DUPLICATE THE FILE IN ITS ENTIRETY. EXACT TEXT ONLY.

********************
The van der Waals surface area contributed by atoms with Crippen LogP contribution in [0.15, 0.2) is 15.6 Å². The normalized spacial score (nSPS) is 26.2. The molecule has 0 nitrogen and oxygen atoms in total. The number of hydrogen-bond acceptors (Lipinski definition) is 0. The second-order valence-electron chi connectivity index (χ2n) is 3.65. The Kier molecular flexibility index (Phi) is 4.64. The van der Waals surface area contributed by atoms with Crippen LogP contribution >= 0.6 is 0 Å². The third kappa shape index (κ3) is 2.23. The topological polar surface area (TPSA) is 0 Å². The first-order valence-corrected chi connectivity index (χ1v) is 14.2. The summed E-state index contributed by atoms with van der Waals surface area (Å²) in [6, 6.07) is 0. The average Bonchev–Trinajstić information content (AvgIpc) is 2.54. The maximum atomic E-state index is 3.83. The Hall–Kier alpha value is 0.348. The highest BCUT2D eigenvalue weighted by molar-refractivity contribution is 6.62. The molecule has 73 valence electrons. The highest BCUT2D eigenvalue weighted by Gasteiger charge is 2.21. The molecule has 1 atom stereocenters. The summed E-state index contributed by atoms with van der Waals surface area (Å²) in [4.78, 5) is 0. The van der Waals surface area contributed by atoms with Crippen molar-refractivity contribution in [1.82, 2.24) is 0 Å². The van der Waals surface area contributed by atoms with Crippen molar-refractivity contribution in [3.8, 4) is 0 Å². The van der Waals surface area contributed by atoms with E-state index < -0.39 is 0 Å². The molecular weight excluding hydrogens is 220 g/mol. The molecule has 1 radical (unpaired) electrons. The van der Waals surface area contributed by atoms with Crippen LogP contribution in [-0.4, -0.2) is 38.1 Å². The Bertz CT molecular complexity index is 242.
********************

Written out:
The van der Waals surface area contributed by atoms with Crippen LogP contribution in [0.15, 0.2) is 15.6 Å². The normalized spacial score (nSPS) is 26.2. The molecule has 0 nitrogen and oxygen atoms in total. The number of hydrogen-bond acceptors (Lipinski definition) is 0. The second-order valence-electron chi connectivity index (χ2n) is 3.65. The Kier molecular flexibility index (Phi) is 4.64. The van der Waals surface area contributed by atoms with Crippen LogP contribution >= 0.6 is 0 Å². The third kappa shape index (κ3) is 2.23. The topological polar surface area (TPSA) is 0 Å². The first-order valence-corrected chi connectivity index (χ1v) is 14.2. The summed E-state index contributed by atoms with van der Waals surface area (Å²) in [6, 6.07) is 0. The average Bonchev–Trinajstić information content (AvgIpc) is 2.54. The maximum atomic E-state index is 3.83. The Hall–Kier alpha value is 0.348. The highest BCUT2D eigenvalue weighted by molar-refractivity contribution is 6.62. The molecule has 73 valence electrons. The highest BCUT2D eigenvalue weighted by Gasteiger charge is 2.21. The molecule has 1 atom stereocenters. The summed E-state index contributed by atoms with van der Waals surface area (Å²) in [4.78, 5) is 0. The van der Waals surface area contributed by atoms with Crippen molar-refractivity contribution in [1.82, 2.24) is 0 Å². The van der Waals surface area contributed by atoms with Crippen molar-refractivity contribution in [3.8, 4) is 0 Å². The van der Waals surface area contributed by atoms with E-state index < -0.39 is 0 Å². The molecular weight excluding hydrogens is 220 g/mol. The molecule has 1 radical (unpaired) electrons. The van der Waals surface area contributed by atoms with Crippen LogP contribution in [-0.4, -0.2) is 38.1 Å². The Bertz CT molecular complexity index is 242.